From a question to a research design

Your research question is King! It shapes and controls everything. This is why you need to get it to a stage where it can drive the development of your research design. There is a logic at play here. Here is a well known humorous story:

A policeman comes across a drunk one dark night who is scrambling around under a street lamp. “What are you doing?”, asks the policeman. “I’m looking for my keys”, replies the drunk. “Do you think you dropped them here?”, asks the policeman. “No”, says the drunk. “I think I dropped them way over there”. “Then why are you looking here?”, asks the policeman. “Because the light is better here”, replied the drunk.

The story reveals a logic. Not an appropriate one, but a logic nonetheless. It also points to an appropriate logic, however. Given that at night one needs light to see things, the appropriate extension of the logic would, of course, be to get a movable light (e.g., a torch) and look in the right place.

Further, we used the term “look” in the story rather than “search”. Although there is something a bit odd about the idea of someone looking for an object in a place they don’t think it will be, it is not quite as odd as the idea of people searching in areas they don’t think something will be. “Looking” can tolerate some randomness, some indulgence. But “searching” implies a more systematic and rational approach to tracking something down. While a search may work off hunches or hypotheses, these have to be plausible. There is no way the drunk could have provided such an explanation that could have made her activity into a search.

Doing competent research is about

  • developing a coherent, appropriate, efficient approach to investigating a problem which can be posed as a question or a set of questions, and
  • undertaking this approach in a competent manner. Your approach must cohere with your question.

In this respect, your approach can be understood as containing your design for the research project, and the methods and techniques that will be used to undertake it.

Your approach may involve other sorts of choices. For example, will we be taking a quantitative approach to this question or a qualitative approach, or some kind of mix? Another choice though has been made for you by the duration of the course, your research will be working with artefacts of one sort or other, most likely text and perhaps images. In the days before the Internet, this might have been categorised as library research.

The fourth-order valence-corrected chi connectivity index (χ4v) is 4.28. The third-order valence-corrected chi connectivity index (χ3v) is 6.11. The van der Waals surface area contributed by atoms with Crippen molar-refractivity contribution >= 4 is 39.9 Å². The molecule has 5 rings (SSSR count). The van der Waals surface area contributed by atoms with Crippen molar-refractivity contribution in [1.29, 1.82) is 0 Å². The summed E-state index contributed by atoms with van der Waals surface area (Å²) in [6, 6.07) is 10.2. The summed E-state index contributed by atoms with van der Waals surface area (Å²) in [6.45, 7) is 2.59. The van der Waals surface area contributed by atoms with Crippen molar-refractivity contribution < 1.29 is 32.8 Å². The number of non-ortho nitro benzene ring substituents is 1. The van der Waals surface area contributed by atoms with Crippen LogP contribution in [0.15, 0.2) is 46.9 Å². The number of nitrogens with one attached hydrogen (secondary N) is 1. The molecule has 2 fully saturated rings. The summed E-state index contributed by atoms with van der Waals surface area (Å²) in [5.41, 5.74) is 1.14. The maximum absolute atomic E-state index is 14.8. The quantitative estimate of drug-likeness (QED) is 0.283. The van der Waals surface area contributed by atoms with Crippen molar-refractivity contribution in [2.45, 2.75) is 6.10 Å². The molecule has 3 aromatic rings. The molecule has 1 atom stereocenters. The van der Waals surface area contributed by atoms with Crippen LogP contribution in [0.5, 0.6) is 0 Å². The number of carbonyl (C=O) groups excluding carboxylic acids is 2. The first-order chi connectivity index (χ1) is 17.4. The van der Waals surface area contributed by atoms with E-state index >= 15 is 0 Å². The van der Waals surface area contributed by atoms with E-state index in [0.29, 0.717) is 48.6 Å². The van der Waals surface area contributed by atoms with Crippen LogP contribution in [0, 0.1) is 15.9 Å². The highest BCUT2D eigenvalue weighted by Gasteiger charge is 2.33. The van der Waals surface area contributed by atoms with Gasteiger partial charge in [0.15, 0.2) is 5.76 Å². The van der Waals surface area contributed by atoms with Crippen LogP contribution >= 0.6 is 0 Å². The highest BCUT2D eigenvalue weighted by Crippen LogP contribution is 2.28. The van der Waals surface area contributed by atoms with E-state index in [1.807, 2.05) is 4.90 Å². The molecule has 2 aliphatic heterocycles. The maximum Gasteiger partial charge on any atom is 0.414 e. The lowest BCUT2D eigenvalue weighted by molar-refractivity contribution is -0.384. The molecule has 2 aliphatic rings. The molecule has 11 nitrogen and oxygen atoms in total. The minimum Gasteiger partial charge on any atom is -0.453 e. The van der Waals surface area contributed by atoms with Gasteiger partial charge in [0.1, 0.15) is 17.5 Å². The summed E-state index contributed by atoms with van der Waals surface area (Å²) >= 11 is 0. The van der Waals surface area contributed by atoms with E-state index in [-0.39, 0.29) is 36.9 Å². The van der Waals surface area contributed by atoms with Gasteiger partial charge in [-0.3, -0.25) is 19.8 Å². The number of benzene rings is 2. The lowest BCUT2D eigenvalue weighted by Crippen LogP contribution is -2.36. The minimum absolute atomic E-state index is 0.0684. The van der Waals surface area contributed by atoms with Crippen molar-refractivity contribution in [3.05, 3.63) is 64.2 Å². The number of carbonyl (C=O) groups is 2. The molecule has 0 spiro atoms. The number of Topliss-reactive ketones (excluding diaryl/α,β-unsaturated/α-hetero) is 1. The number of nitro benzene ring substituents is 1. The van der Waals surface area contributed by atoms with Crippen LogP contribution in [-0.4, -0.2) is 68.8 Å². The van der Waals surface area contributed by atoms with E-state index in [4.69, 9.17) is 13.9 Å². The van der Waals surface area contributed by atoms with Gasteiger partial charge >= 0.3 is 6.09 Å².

Moreover, this vague notion of an "approach” to the research question opens up all sorts of other issues when we think in terms of how the thing is to be done. What theory will I be using to inform and guide this project? And what will the key conceptual tools be that give it shape?

You can think of all of this as a system. Systems are organisations of things. If we think of research as systematic inquiry (as opposed to random or ad hoc inquiry), then we need to think about it in terms of following or involving some kind of system.

Let’s deal with the more general level of research as a system. We have already identified what we see as most of the key components.

The research question
This underpins the whole activity, and it is the final basis for determining to what extent the things we are doing are appropriate. What we do must “fit” our research question – which is why it is SO important to get our question as refined as possible.

The research design
This is the broad shape of the project, and needless to say, it MUST “fit” the research question. It must “cohere logically” with it. Moreover, the design of the study should be as “elegant” and “economical” as possible. It should give you the best bang for your buck, so to speak.

To use an analogy if you were building a house there are a lot of things you would need to take into account before you could begin. Perhaps the most important of these is the land on which you plan to build. Then there are local government regulations, the connection to sewage and electricity, the local climate, your budget for building and so on. Some of these considerations may well preclude you from doing certain things with your new house. After working through all of these you will end up with a blueprint, a design for the construction of the house. This is a critical document. It will describe where everything goes. The size and shape of rooms, windows, etc.

This is exactly what your research design will do for you research. It has to be detailed and most importantly cohere with your research question. Hence the importance of getting your question clear and tight.

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